The way out, back into the light

For those not willing to blindly accept this pre-ordained path created by our technocratic “masters,” solutions are unlikely to be found without shining a bright light into the darkness, upon this seemingly unbreakable bond between young people and digital technologies.

As Gabor Mate, renowned addiction expert, has often said, we have to look, not at why the addiction exists, but why we are driven to it when there is often so much pain, and so little gain.

Young people with poor social relationships and isolation are more likely to abuse social mediaand get addicted.

A lack of real-world friends is the primary driver of extended use of social media, which in turn leads to dependency and potential addiction.

The solution then must lie in changing our environments and cultures in ways that enhance the quality of our lives, helping young people to develop and nurture a strong sense of real-world connectedness.

With each other, and ideally also with the natural world, a relationship that is also strongly related to improved quality of life.

According to Charalambous:

“You’re seeing people more and more unfulfilled and more and more hungry for all the things that we need as a human. We need to feel a part of society, we need to feel like we’re fitting into groups and that we’re socially accepted.

“We need to bond to partners, obviously, social media is causing a lot of problems in that aspect. We need to feel that we’re providing a purpose and we are making an influence on the world. We need to feel safe. It’s about reconnecting back to reality or our perception of it at least.”

As with many addictions, the remedy is often found within the addiction itself and studies are looking at how virtual reality exposure therapy can help treat phobias, high anxiety and addictions.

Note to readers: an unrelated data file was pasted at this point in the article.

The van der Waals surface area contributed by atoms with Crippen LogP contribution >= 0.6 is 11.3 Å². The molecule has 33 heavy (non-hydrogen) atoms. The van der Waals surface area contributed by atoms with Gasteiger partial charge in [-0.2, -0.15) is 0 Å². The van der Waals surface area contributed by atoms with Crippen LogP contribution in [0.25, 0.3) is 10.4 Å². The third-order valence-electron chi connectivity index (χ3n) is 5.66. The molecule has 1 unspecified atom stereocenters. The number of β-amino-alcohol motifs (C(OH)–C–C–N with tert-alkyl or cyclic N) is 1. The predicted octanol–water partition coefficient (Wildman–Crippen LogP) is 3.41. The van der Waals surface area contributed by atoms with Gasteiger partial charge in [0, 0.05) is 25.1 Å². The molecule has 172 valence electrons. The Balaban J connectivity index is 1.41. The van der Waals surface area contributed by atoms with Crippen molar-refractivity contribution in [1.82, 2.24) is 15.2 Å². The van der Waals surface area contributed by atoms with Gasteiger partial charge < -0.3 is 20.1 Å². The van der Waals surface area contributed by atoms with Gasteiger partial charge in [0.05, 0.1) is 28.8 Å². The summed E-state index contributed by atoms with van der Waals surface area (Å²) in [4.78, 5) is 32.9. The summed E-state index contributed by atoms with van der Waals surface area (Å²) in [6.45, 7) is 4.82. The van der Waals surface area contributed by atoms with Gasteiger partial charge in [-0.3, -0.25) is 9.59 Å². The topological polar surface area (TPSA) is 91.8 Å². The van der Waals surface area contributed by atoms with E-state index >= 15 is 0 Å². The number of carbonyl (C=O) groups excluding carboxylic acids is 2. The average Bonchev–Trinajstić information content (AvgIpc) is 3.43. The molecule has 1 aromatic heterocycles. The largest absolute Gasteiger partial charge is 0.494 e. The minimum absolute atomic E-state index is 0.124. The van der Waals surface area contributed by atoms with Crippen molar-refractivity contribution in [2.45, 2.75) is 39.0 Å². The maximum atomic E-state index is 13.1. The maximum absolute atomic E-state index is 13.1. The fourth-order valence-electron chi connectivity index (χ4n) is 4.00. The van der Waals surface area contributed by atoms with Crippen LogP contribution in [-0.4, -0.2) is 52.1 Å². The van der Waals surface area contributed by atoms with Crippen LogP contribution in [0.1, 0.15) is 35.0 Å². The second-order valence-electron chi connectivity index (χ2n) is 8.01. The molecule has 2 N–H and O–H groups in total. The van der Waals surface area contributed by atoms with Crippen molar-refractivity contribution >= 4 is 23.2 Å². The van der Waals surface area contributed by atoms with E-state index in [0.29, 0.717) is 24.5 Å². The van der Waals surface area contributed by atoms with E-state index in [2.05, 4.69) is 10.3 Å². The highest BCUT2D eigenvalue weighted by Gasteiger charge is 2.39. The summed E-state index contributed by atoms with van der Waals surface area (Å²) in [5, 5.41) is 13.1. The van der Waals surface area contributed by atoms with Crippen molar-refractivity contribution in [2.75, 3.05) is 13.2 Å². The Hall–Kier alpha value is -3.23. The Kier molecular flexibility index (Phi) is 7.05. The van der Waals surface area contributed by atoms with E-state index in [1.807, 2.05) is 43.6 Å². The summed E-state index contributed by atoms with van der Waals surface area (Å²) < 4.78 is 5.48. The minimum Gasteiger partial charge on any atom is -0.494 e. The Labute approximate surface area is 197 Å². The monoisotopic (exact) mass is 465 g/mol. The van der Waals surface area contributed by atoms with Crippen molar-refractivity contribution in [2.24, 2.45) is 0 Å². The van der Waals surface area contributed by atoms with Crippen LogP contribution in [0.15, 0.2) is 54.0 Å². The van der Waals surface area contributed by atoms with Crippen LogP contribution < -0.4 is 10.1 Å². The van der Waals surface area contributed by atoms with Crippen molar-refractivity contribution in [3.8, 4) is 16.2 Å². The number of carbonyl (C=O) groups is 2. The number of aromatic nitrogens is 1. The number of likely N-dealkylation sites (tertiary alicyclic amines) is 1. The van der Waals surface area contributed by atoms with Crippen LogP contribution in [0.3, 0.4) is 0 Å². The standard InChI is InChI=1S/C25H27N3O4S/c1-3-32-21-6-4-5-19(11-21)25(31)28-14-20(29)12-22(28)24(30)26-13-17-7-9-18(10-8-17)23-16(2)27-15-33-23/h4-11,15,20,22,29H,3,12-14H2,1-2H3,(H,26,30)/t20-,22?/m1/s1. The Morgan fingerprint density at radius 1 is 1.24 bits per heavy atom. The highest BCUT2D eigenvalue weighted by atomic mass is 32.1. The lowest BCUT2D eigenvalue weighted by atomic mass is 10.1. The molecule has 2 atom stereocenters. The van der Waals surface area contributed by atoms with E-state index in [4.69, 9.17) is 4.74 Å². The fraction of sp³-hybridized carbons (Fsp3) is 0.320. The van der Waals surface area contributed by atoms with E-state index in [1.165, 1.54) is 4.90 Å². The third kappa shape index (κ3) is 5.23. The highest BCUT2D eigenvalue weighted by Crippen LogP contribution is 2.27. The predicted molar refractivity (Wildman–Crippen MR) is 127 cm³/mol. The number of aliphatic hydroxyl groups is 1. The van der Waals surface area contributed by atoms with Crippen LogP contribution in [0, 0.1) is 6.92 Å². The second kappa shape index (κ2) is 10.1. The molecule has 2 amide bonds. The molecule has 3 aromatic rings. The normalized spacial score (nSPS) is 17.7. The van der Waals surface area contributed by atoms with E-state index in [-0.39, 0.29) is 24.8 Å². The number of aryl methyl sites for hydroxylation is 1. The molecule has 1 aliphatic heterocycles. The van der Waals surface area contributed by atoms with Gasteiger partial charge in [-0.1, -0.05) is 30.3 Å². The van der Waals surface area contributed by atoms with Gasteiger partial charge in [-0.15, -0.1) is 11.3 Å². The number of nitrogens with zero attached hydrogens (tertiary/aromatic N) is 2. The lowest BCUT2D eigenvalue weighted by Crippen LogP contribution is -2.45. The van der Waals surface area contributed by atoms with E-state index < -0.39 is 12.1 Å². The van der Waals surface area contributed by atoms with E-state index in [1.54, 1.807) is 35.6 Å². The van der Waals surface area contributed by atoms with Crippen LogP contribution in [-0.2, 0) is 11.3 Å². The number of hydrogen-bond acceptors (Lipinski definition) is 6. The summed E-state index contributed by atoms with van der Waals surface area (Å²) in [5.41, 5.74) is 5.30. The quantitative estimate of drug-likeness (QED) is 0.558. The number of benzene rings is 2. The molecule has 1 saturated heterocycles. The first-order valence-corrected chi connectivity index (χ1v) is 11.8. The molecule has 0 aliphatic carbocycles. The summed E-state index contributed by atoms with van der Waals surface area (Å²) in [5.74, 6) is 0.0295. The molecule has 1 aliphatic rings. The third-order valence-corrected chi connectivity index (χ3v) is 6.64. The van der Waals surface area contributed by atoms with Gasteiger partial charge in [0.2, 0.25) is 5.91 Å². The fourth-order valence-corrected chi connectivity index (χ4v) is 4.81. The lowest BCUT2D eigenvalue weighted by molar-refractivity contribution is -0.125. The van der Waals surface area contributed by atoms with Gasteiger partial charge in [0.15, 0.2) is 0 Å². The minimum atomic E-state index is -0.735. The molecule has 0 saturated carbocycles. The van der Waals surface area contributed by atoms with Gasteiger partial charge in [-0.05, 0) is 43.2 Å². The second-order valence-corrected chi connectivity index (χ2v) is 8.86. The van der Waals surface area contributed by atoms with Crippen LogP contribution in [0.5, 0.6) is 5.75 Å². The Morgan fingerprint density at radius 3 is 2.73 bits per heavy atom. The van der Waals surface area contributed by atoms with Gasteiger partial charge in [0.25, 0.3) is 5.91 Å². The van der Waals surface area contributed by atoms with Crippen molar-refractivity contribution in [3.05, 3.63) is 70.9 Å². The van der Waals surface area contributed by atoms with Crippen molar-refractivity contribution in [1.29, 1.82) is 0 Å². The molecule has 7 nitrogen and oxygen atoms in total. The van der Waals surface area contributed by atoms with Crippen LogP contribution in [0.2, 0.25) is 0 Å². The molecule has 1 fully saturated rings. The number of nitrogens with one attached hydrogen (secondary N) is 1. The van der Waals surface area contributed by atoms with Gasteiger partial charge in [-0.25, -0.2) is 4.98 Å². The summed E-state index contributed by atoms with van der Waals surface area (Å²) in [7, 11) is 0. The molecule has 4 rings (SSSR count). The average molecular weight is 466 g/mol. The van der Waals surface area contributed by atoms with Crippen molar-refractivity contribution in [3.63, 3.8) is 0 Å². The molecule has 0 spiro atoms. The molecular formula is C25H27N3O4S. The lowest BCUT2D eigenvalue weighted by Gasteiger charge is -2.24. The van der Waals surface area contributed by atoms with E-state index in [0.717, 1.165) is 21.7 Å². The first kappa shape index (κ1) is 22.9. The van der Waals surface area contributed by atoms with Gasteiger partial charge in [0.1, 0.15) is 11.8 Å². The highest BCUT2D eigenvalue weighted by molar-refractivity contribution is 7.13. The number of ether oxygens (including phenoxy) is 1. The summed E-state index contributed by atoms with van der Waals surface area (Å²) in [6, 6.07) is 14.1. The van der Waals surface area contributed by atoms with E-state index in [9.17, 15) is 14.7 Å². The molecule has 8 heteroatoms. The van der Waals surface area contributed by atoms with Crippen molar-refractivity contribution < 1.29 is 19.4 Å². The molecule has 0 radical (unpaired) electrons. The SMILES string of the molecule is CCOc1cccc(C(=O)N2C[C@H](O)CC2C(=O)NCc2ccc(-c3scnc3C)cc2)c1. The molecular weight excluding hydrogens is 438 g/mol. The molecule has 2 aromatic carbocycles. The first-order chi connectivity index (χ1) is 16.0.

Phone applications such as Calm or Insight Timer can also potentially help young people cultivate mindfulness.

Runaway technologies could be used as positive tools and various “protocols” can help youths and parents alike change their relationship with technology.

However, the best, easiest and most accessible remedy is, and always will be, found in nature.

In a world that is increasingly trying to transform us into human-machine hybrids, the remedy must lie in developing a higher level of consciousness of our innate humanness.

Building those connections that don’t just trigger a short-term dopamine buzz that needs to be repeated and repeated. But to build a sense of connection and bonding that comes through the release of oxytocin, the love hormone.

Building solid, long-lasting interactions that allow us to build purpose and meaning in our lives. Ultimately allow human transcendence, not posthuman, digital transcendence.

It’s our time to choose and to help bring a wider understanding of the pervasive and potentially destructive nature of digital technologies to those around us, to the youngest members of our families and communities most particularly.

Originally published by Alliance for Natural Health International.

Rob Verkerk, Ph.D., is the founder and executive & scientific director of the Alliance for Natural Health.

Paraschiva Florescu is the mission facilitator of the Alliance for Natural Health International.